If storage device 16 produces a level 1 signal (logic levels "0" and "1") at the 20 and 21 terminals respectively, which corresponds to the lowest visible level on CRT 24, NAND gates 112 and 108 are at logic level "0" or ground while NAND gates 104 and 110 remain at logic level "1". The ground at NAND gate 112 combined with a logic "1" signal of the base of transistor 126 from gate 129 causes emitter current flow in transistor 126 of such magnitude that CRT 24 is driven to the threshold of visibility. Further, since NAND gate 108 is at logic level "0" or ground (see table, FIG. 5) resistor 118 is grounded. Also the base of transistor 120 is at some positive voltage dependent on the setting of brightness of potentiometer 133. Therefore emitter current flow occurs in transistor 120. The amount of current flow is dependent on three factors:

(1) the setting of the center tap of brightness potentiometer 133, (2) the value of the voltage at terminal 131 and (3) the value of resistance in the path between the emitter of transistor 120 and ground. For the moment, it will be assumed that capacitor 132 is fully charged such that terminal 131 is at +5 volts. Therefore the value of current at node 128 contributed by the transistor 120 circuitry for a given setting of brightness potentiometer 133 is dependent on which one of resistors 114, 116 or 118 is grounded. The logic in video processing circuit 18 is such that only one of the three resistors 114, 116, 118 is grounded at any time. Typical resistor values are given in parenthesis beneath the resistor legend numbers. It will be noted that resistor 118 has the highest value of the three and therefore when its associated NAND gate is at logic level "0" or ground, the lowest current will flow to node 128. It will be recalled that a relatively lower current results in a relatively high grid-cathode voltage which results in a relatively low brightness on CRT screen 26. Whenever storage device 16 produces logic levels "1" and "0" respectively at its 20 and 21 terminals (FIG. 5, level 2) NAND gate 112 remains at logic level "0" or ground while NAND gate 104 is also at logic level "0" or ground. With NAND gate 104 at ground current is caused to flow through resisting 116 causing an intermediate level of brightness to appear on CRT 24. Whenever storage device 16 produces logic level "0" at each of its output terminals (FIG. 5, level 3) NAND gate 112 remains at logic level "0" while NAND gate 110 is also at logic level "0". Therefore resistor 114 the lowest value of the three resistors 114, 116 and 118 is grounded resulting in maximum current flow at node 128 and therefore the brightest display on CRT 24. It will be noted that, as illustrated in FIG. 4, NAND gates 104, 108 and 110 are mutually exclusive. In the situation in which the value of resistor 114 is equal to the value of the parallel combination of resistors 116 and 118 the brightest or level 3 display may be acheived merely by setting the output terminals of NAND gates 104 and 108 to logic level "0" and eliminating gate 110.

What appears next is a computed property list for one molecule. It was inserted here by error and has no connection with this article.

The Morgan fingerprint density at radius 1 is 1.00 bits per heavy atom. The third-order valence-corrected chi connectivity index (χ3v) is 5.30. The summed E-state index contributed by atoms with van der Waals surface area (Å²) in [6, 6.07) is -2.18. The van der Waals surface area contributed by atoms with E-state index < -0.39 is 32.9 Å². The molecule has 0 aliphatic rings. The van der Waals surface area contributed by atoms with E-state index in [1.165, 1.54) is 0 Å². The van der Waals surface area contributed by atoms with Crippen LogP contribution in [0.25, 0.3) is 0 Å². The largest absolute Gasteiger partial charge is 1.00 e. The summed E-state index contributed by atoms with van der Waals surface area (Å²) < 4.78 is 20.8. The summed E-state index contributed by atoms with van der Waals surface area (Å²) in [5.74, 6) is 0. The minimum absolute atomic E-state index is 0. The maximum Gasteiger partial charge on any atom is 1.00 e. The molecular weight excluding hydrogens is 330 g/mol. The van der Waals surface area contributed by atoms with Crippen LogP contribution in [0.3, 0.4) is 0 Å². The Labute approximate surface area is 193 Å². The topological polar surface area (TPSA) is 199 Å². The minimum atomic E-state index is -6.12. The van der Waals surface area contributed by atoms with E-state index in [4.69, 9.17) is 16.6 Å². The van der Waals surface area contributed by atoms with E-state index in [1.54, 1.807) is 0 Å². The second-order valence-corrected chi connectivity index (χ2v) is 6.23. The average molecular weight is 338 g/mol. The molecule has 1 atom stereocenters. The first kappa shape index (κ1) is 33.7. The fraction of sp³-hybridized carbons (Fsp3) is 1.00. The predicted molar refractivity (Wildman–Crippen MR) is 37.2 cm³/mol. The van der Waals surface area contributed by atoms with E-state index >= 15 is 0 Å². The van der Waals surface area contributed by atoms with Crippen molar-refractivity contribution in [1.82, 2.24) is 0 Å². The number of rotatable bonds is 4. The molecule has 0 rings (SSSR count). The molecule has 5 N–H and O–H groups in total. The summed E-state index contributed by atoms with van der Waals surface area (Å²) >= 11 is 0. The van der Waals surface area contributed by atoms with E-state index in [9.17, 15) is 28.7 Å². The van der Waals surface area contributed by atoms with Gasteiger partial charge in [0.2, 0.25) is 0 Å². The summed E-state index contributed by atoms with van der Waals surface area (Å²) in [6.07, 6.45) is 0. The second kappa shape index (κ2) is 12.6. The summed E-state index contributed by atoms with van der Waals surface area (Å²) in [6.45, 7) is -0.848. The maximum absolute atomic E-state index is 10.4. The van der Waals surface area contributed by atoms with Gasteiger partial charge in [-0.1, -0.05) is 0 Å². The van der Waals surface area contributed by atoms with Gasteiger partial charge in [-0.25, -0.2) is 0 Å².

After the video beam in CRT 24 has traced a line of information, typically consisting of some dark areas and areas of various levels of brightness depending on which of NAND gates 104, 108 or 110 is at logic level "0" at any particular point of beam deflection, the beam will reach the screen edge and a line retrace signal will be produced by line retrace circuitry 129a.

The resulting logic level "0" signal at the output terminal of NAND gate 129 is applied to video amplifier 22 causing grid cathode voltage such that CRT 24 beam electron flow is completely cut off. Also transistor 126 is made nonconductive since with the base at ground and the emitter at either ground or some positive value (assuming an NPN type transistor) no emitter current flow can occur. Further, since terminal 131 is clamped to ground discharging capacitor 132 and placing a ground on the base of transistor 120, no current can flow through that transistor for the same reason no current can flow through transistor 126. When the line retrace signal returns to logic level "0" and therefore the output terminal of NAND gate 129 returns to logic level "1" or +5 volts, capacitor 132 begins to charge and thus the voltage at terminal 131 begins to rise toward +5 volts. The resultant effect at CRT 24 with conduction through a given one of resistors 114, 116 and 118 is a scan line with relatively minimum brightness at the origin and relatively maximum brightness at the terminus just before the next line retrace begins.